Proposed changes to the tax treatment of foreign superannuation funds transferred to New Zealand are likely to be tweaked before being put to Parliament this year.
Last July, Inland Revenue released a paper setting out options for the tax treatment of foreign pensions transferred to New Zealand.
The consultation period closed in September.
The proposal would see a percentage of transferred funds being treated as taxable income on a sliding scale depending on how long the owner of the funds had lived in New Zealand at the time of the transfer.
However, it is understood that the tax department is planning to adjust its proposal to account for “transitional residents”.
New residents to New Zealand are given a four-year tax exemption on their foreign-sourced investment income.
This means that under the current proposal, those inside this four-year period at the time of transfer wouldn’t be taxed at all, while those just outside it would be taxed on 15% of transferred funds.
Industry sources suggest this will be changed so that rather than being counted from the day someone arrives in New Zealand, the clock will start at the end of the four-year transitional residency period.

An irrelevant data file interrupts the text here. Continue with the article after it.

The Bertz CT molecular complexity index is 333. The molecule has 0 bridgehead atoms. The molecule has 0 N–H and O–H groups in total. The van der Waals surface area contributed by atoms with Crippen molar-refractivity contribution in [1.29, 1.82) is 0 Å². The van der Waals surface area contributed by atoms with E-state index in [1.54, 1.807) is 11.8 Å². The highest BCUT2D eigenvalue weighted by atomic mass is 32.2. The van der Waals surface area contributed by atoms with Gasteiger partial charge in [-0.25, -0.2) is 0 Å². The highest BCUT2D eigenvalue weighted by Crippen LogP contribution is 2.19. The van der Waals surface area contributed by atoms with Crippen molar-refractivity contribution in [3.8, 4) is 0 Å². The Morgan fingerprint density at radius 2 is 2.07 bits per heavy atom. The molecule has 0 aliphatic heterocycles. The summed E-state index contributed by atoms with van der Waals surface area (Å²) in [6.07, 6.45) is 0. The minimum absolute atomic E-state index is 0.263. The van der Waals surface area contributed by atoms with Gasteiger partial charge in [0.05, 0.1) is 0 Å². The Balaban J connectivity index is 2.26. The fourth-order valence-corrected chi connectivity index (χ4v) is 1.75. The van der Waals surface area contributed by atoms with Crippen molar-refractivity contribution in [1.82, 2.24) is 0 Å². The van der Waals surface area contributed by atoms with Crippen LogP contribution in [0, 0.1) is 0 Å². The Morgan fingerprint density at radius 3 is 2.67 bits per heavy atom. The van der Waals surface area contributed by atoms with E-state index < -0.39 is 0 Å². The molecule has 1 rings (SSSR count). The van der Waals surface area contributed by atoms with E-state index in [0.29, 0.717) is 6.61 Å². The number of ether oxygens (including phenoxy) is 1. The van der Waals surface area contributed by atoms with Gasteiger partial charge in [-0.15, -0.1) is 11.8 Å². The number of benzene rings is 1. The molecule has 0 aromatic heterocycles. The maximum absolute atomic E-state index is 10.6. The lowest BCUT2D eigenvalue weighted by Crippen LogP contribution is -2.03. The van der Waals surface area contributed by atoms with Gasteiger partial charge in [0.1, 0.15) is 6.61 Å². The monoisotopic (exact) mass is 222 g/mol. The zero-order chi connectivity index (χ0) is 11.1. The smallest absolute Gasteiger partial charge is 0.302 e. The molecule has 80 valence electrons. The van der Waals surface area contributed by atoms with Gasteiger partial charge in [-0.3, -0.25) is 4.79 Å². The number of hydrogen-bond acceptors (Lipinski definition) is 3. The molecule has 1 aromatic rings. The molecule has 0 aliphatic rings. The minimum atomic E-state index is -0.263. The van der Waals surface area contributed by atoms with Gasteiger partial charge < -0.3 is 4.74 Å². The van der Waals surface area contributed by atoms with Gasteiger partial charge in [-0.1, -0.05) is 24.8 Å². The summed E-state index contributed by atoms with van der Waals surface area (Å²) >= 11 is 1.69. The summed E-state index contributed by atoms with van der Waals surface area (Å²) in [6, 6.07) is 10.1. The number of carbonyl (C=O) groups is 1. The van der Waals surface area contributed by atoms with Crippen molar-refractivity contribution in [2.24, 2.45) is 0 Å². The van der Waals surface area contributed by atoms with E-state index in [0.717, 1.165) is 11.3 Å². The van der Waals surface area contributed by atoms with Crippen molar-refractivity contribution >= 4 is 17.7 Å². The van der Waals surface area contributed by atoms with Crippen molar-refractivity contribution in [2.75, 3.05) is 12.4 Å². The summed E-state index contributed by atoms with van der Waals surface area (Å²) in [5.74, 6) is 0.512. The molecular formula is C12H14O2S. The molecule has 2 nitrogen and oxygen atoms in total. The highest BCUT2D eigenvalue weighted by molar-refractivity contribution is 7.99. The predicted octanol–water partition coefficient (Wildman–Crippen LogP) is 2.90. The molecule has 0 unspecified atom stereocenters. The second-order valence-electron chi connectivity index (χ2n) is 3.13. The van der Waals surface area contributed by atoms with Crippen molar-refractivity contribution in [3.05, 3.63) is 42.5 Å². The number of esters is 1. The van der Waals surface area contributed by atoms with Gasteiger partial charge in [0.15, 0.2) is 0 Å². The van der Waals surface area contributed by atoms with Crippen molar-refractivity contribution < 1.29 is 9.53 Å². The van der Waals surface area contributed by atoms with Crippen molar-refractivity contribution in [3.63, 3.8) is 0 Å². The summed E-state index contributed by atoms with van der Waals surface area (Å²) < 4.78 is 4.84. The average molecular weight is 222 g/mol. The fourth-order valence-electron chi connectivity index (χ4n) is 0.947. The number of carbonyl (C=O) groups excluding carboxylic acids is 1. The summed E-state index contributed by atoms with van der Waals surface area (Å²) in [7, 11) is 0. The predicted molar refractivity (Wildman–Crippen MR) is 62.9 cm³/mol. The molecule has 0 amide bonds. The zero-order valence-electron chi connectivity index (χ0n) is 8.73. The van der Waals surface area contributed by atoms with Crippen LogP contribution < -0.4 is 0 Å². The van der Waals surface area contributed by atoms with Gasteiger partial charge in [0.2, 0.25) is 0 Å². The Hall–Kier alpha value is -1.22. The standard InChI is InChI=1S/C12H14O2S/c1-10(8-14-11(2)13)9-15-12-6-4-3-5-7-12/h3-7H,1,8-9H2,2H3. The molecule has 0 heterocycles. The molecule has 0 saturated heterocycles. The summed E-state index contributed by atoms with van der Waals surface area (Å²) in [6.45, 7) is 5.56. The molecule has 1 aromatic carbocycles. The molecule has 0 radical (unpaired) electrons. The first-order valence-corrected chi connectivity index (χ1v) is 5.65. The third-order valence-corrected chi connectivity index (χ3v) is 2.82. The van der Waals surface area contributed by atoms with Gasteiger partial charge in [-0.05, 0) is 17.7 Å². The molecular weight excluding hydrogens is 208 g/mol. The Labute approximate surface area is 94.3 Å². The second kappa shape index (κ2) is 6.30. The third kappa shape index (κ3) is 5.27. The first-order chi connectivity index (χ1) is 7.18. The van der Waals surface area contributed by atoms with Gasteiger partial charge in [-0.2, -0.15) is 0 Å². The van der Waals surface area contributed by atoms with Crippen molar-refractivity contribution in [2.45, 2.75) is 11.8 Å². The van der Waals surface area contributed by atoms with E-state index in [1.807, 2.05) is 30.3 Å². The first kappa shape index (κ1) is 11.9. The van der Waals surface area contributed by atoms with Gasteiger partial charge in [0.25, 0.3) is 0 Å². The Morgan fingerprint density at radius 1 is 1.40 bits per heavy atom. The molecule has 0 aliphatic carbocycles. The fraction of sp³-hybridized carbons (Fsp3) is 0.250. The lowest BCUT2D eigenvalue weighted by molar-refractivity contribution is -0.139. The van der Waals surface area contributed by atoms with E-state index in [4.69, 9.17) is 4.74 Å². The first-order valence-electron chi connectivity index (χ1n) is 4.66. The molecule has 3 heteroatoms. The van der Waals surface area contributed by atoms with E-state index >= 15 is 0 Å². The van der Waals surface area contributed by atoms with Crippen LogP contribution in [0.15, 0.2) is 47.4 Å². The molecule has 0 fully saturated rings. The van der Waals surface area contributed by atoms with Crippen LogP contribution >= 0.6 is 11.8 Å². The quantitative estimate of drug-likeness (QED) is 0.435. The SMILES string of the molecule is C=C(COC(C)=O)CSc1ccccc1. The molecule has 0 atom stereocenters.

Chris Heffernan, an accountant at Leech & Partners, said if the rumoured changes did go ahead it would be fairer than having people go straight into the second band of taxable income after the transitional period.
“To ignore the fact they have not been residents and then treat them as residents would be unfair.”
An Inland Revenue spokesperson said no final decision has been made as yet, so no further material has been available for public release.
“Officials have analysed the submissions received and recommendations based on public feedback are being proposed to the Government for consideration.
“It is expected that draft proposals will be included in legislation for introduction by the middle of this year.”